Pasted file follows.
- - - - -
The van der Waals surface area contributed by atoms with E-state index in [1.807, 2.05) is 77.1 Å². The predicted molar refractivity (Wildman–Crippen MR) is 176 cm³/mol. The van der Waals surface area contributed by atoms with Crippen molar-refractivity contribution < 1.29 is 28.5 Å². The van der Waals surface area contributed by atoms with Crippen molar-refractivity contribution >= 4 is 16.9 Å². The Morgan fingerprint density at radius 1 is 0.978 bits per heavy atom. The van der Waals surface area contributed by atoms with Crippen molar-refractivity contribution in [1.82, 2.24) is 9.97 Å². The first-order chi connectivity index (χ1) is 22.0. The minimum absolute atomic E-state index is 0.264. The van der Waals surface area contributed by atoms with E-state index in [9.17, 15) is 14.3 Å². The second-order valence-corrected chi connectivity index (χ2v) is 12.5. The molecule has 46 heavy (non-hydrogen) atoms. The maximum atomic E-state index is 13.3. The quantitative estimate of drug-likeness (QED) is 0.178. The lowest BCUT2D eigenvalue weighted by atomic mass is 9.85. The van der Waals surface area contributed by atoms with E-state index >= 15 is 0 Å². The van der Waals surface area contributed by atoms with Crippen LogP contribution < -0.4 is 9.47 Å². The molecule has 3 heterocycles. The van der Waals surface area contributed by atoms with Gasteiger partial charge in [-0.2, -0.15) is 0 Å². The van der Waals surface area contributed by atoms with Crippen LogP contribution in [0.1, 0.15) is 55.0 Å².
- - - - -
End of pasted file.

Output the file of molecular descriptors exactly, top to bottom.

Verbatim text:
The van der Waals surface area contributed by atoms with E-state index in [1.807, 2.05) is 77.1 Å². The predicted molar refractivity (Wildman–Crippen MR) is 176 cm³/mol. The van der Waals surface area contributed by atoms with Crippen molar-refractivity contribution < 1.29 is 28.5 Å². The van der Waals surface area contributed by atoms with Crippen molar-refractivity contribution >= 4 is 16.9 Å². The Morgan fingerprint density at radius 1 is 0.978 bits per heavy atom. The van der Waals surface area contributed by atoms with Crippen molar-refractivity contribution in [1.82, 2.24) is 9.97 Å². The first-order chi connectivity index (χ1) is 22.0. The minimum absolute atomic E-state index is 0.264. The van der Waals surface area contributed by atoms with E-state index in [9.17, 15) is 14.3 Å². The second-order valence-corrected chi connectivity index (χ2v) is 12.5. The molecule has 46 heavy (non-hydrogen) atoms. The maximum atomic E-state index is 13.3. The quantitative estimate of drug-likeness (QED) is 0.178. The lowest BCUT2D eigenvalue weighted by atomic mass is 9.85. The van der Waals surface area contributed by atoms with E-state index >= 15 is 0 Å². The van der Waals surface area contributed by atoms with Crippen LogP contribution < -0.4 is 9.47 Å². The molecule has 3 heterocycles. The van der Waals surface area contributed by atoms with Gasteiger partial charge in [-0.2, -0.15) is 0 Å². The van der Waals surface area contributed by atoms with Crippen LogP contribution in [0.1, 0.15) is 55.0 Å².